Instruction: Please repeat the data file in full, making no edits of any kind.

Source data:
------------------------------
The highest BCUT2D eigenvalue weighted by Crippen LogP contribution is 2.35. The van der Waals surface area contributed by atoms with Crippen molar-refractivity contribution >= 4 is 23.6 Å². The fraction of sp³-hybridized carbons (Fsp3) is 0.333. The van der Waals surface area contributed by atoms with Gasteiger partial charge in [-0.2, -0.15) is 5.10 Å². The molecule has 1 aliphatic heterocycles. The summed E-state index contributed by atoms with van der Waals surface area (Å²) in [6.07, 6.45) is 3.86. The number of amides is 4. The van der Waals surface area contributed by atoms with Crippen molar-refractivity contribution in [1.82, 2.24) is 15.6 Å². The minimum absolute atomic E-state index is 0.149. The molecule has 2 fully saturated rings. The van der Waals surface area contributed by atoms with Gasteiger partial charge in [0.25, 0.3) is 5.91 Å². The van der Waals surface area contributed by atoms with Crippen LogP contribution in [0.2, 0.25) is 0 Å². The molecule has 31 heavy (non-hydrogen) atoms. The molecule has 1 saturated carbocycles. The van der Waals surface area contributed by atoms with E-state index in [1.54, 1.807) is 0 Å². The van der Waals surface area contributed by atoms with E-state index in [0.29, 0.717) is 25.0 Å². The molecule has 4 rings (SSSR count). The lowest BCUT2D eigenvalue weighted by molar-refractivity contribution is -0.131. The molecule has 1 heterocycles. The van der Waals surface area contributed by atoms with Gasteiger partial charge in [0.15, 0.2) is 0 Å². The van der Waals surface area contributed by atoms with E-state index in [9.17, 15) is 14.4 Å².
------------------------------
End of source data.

The highest BCUT2D eigenvalue weighted by Crippen LogP contribution is 2.35. The van der Waals surface area contributed by atoms with Crippen molar-refractivity contribution >= 4 is 23.6 Å². The fraction of sp³-hybridized carbons (Fsp3) is 0.333. The van der Waals surface area contributed by atoms with Gasteiger partial charge in [-0.2, -0.15) is 5.10 Å². The molecule has 1 aliphatic heterocycles. The summed E-state index contributed by atoms with van der Waals surface area (Å²) in [6.07, 6.45) is 3.86. The number of amides is 4. The van der Waals surface area contributed by atoms with Crippen molar-refractivity contribution in [1.82, 2.24) is 15.6 Å². The minimum absolute atomic E-state index is 0.149. The molecule has 2 fully saturated rings. The van der Waals surface area contributed by atoms with Gasteiger partial charge in [0.25, 0.3) is 5.91 Å². The van der Waals surface area contributed by atoms with Crippen LogP contribution in [0.2, 0.25) is 0 Å². The molecule has 31 heavy (non-hydrogen) atoms. The molecule has 1 saturated carbocycles. The van der Waals surface area contributed by atoms with E-state index in [1.54, 1.807) is 0 Å². The van der Waals surface area contributed by atoms with E-state index in [0.29, 0.717) is 25.0 Å². The molecule has 4 rings (SSSR count). The lowest BCUT2D eigenvalue weighted by molar-refractivity contribution is -0.131. The molecule has 1 heterocycles. The van der Waals surface area contributed by atoms with Gasteiger partial charge in [0.15, 0.2) is 0 Å². The van der Waals surface area contributed by atoms with E-state index in [9.17, 15) is 14.4 Å².